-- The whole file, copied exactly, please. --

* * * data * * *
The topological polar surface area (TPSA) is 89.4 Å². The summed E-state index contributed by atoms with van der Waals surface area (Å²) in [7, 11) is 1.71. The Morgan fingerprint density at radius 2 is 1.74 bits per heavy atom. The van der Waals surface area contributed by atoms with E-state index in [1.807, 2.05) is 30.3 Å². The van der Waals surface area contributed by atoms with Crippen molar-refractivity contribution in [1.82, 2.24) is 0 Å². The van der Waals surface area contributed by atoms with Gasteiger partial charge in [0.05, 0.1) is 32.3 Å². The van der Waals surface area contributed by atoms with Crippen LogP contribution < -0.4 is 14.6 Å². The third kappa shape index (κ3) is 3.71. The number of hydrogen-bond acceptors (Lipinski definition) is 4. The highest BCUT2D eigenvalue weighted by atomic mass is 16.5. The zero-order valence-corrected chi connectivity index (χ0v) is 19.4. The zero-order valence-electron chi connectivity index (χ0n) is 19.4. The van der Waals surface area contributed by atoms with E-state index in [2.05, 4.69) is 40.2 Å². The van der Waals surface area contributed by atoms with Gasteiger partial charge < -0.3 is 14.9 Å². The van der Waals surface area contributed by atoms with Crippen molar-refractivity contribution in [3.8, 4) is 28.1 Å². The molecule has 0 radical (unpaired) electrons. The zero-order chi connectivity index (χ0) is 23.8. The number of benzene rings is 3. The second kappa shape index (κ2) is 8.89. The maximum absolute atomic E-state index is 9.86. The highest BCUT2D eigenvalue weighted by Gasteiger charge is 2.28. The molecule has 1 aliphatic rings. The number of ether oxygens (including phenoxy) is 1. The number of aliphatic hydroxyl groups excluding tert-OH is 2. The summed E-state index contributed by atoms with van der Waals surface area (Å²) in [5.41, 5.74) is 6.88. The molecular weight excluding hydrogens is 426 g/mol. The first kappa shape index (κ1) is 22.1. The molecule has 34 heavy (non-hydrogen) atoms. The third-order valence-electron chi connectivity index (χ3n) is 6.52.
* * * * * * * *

The topological polar surface area (TPSA) is 89.4 Å². The summed E-state index contributed by atoms with van der Waals surface area (Å²) in [7, 11) is 1.71. The Morgan fingerprint density at radius 2 is 1.74 bits per heavy atom. The van der Waals surface area contributed by atoms with E-state index in [1.807, 2.05) is 30.3 Å². The van der Waals surface area contributed by atoms with Crippen molar-refractivity contribution in [1.82, 2.24) is 0 Å². The van der Waals surface area contributed by atoms with Gasteiger partial charge in [0.05, 0.1) is 32.3 Å². The van der Waals surface area contributed by atoms with Crippen LogP contribution < -0.4 is 14.6 Å². The third kappa shape index (κ3) is 3.71. The number of hydrogen-bond acceptors (Lipinski definition) is 4. The highest BCUT2D eigenvalue weighted by atomic mass is 16.5. The zero-order valence-corrected chi connectivity index (χ0v) is 19.4. The zero-order valence-electron chi connectivity index (χ0n) is 19.4. The van der Waals surface area contributed by atoms with E-state index in [2.05, 4.69) is 40.2 Å². The van der Waals surface area contributed by atoms with Gasteiger partial charge < -0.3 is 14.9 Å². The van der Waals surface area contributed by atoms with Crippen molar-refractivity contribution in [3.8, 4) is 28.1 Å². The molecule has 0 radical (unpaired) electrons. The zero-order chi connectivity index (χ0) is 23.8. The number of benzene rings is 3. The second kappa shape index (κ2) is 8.89. The maximum absolute atomic E-state index is 9.86. The highest BCUT2D eigenvalue weighted by Gasteiger charge is 2.28. The molecule has 1 aliphatic rings. The number of ether oxygens (including phenoxy) is 1. The number of aliphatic hydroxyl groups excluding tert-OH is 2. The summed E-state index contributed by atoms with van der Waals surface area (Å²) in [5.41, 5.74) is 6.88. The molecular weight excluding hydrogens is 426 g/mol. The first kappa shape index (κ1) is 22.1. The molecule has 34 heavy (non-hydrogen) atoms. The third-order valence-electron chi connectivity index (χ3n) is 6.52.